“The marchers were subjected to different harassments,” she said. “Two leaders in their native places were killed, though not with the marchers. In one place, [the protestors] were dispersed by water hoses from fire trucks.” In another incident, she reported, a police officer drove back and forth among the protestors, almost hitting some of them, she said. “May our God of Peace end this violence against peaceful rallies of people most vulnerable to harassment and whose ancestral lands are plundered and destroyed.”
The indigenous and minority peoples make up about 15 to 20 percent of the population of the Philippines. They have struggled against the invading regimes of Spain and the United States – which still has a military presence in the Philippines – but still suffer from marginalization and oppression. Many hope that President Rodrigo Duterte, who has recently taken office, will fulfill his commitments to right the injustices that they have endured for years.
Lakbayan 2016 included a variety of special activities, including cultural celebrations and lobbying and dialogues at the National Commission on Indigenous Peoples, the Department of Justice, the U.S. Embassy, mining companies, and the Philippine Stock Exchange.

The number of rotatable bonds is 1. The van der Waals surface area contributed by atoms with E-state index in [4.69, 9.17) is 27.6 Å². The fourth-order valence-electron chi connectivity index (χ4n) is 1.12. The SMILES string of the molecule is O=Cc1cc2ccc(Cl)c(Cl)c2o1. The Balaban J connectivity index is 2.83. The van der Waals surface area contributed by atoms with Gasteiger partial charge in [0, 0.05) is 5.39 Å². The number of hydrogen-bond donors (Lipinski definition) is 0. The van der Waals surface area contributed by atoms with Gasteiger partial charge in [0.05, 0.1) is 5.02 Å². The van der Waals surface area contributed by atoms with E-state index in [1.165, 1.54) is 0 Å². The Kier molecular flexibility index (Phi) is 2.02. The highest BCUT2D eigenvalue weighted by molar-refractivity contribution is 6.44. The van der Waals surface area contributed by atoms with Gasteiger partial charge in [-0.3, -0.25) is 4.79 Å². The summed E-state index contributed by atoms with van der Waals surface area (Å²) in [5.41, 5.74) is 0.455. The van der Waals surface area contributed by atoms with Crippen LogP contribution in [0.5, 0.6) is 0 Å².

Some of the events brought signs of hope. During an October 26 address to the Lakbayan 2016 participants, consultants of the National Democratic Front of the Philippines (NDFP) said the organization backed the right of the indigenous peoples to self-determination in their negotiations with the national government.
The indigenous and minority peoples tried the U.S. in a tribal court, held at the Bonifacio Shrine in Manila. After hearing of incidents of genocidal attacks by U.S. forces, three professional judges found the U.S. government guilty of atrocities.
Lakbayan 2016 is one of many recent examples of indigenous peoples striving to reclaim their rights. Similar efforts have taken place during the School of the Americas (SOA) Watch’s Convergence at the Border and at Standing Rock, North Dakota, where members of the Sioux Tribe are attempting to block the construction of the Dakota Access oil pipeline.